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I've set up a HTML form and I'm using PHP to verify that everything is good before displaying a message on the webpage. I then want to redirect the user back to the home page after a couple of seconds.

Problem is, I can't find a way to wait 5 seconds or so and then do the redirect. The sleep function simply waits 5 seconds and then displays the message/redirects at the same time. Anyone got any ideas?

Thanks!

<?php
    if (empty($_POST) === false) {
    echo 'Success! You will not be able to log in until an administrator approves your account.';
    sleep(5);
    $url = 'index.html';
    echo '<META HTTP-EQUIV=Refresh CONTENT="0; URL='.$url.'">';  
}
?>
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Use meta refresh with a value of 5, not 0, and remove the sleep. –  Waleed Khan Feb 3 '13 at 12:46
1  
Ouch. I cringed at sleeping after echoing. You want to do your validation and then return success, not do nothing –  Amelia Feb 3 '13 at 12:46
1  
Note that if the above would work, you'd effectively make your web server load increase a lot. (Not sure if/how PHP uses workers, but it surely would make something on the server be busy for 5 seconds, probably blocking other requests. A self-inflicted DoS if you will!) –  Arjan Feb 3 '13 at 12:50
    
I'm with @Arjan. Don't do this –  hek2mgl Feb 3 '13 at 13:08

5 Answers 5

For a practical (works across the board AFAIK) but not standardized solution, use the Refresh HTTP header:

header('Refresh: 5; url=http://yoursite.com/index.html');

Otherwise, you can achieve the effect with a <meta> tag but without involving sleep():

// This goes inside <head>, so obviously *before* the "success" message!
echo '<META HTTP-EQUIV=Refresh CONTENT="5; URL='.$url.'">'; 
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That's the technical correct answer on a CRAP question. I would advice nobody to do this –  hek2mgl Feb 3 '13 at 12:52
    
"How can I start an atomic bomb" ... Jon: "please press the red button. And , but this is not standardized, you can also press the blue button" –  hek2mgl Feb 3 '13 at 13:11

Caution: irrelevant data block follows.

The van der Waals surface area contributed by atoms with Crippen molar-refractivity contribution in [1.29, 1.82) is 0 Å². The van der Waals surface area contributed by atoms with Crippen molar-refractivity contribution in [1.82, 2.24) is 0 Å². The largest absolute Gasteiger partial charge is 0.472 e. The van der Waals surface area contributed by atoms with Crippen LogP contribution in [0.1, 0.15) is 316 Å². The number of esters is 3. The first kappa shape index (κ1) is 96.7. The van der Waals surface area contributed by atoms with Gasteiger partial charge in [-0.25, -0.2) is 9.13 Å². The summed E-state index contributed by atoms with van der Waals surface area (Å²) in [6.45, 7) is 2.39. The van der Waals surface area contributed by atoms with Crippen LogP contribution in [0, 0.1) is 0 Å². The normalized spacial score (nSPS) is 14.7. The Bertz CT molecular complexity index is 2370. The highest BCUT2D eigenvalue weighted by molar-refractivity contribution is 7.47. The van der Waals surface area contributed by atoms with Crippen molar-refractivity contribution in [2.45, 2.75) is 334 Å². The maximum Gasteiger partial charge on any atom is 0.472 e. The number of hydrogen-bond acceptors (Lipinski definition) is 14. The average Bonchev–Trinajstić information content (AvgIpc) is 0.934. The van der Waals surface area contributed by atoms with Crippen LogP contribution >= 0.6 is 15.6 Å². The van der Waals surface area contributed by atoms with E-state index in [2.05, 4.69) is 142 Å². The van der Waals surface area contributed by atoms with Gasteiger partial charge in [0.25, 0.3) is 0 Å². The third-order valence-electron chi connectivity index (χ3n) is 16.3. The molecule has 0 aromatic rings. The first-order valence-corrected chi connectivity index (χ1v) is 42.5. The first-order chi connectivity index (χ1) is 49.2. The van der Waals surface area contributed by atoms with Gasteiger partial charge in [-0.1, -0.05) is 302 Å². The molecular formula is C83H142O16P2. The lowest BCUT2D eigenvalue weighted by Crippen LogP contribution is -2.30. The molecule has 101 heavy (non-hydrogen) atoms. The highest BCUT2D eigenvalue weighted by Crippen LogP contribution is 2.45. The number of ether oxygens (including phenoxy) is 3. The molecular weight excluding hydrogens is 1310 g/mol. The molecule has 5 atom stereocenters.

@hek2mgl: Atomic bomb? –  Jon Feb 3 '13 at 13:36
    
think for yourself. why should a script sleep for 5 seconds in this case? And if you (for whatever reason) come to the answer that sleepiness is ok, why 5sec and not 4 or 6?. sleep() isn't helpful in any case here. As it isn't in most cases –  hek2mgl Feb 3 '13 at 13:44
    
Update: You used an HTTP header or <meta> tags for the solution. That's better than the original sleep attempt! Of course. But it remains the fact that "'I've set up a HTML form and I'm using PHP to verify that everything is good before displaying a message on the webpage'" is BAD design. What is 'good' after 5 seconds waiting? –  hek2mgl Feb 3 '13 at 13:49

This should be done on the client side using javascript for example.

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How would I go about doing that? –  Noth Feb 3 '13 at 12:46
    
Try googling things like javascript redirect ;) tizag.com/javascriptT/javascriptredirect.php –  mimipc Feb 3 '13 at 13:05

That is because the output is not sent to the browser sequentially. PHP sends out the output mostly in one go, after the script has terminated.

Instead use this meta-tag for waiting in html:

<meta http-equiv="Refresh" content="5; URL=/blah;">

Note that <meta> tags always should be put inside <head>.

Note that the browser can always choose to ignore redirects. And, although that is my personal opinion, redirects like this suck. Rather display a notice flash message at the top of the next pageload imho.

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The way you do such redirections is javascript

Make a small javascript function like

function delayer() {
    window.location = "http://example.com"
}

and add it with

onLoad="setTimeout('delayer()', TIME_IN_MILLISECONDS_TO_WAIT)"

inside your html body tag

share|improve this answer
<?php
    if (empty($_POST) === false) {
    echo 'Success! You will not be able to log in until an administrator approves your account.';
    sleep(5);
    $url = 'index.html';
    header("location: ".$url);  
}
?>

if it don't work need to use javascript

<script type="text/javascript">
setTimeout("window.location = 'index.html'", 2000);
</script>
share|improve this answer
3  
PHP uses a buffer, so eveything will be displayed at the same time at the end of the script. And your solution would display an error for headers (they are set after an output, which PHP doesn't like very much...) –  mimipc Feb 3 '13 at 12:44

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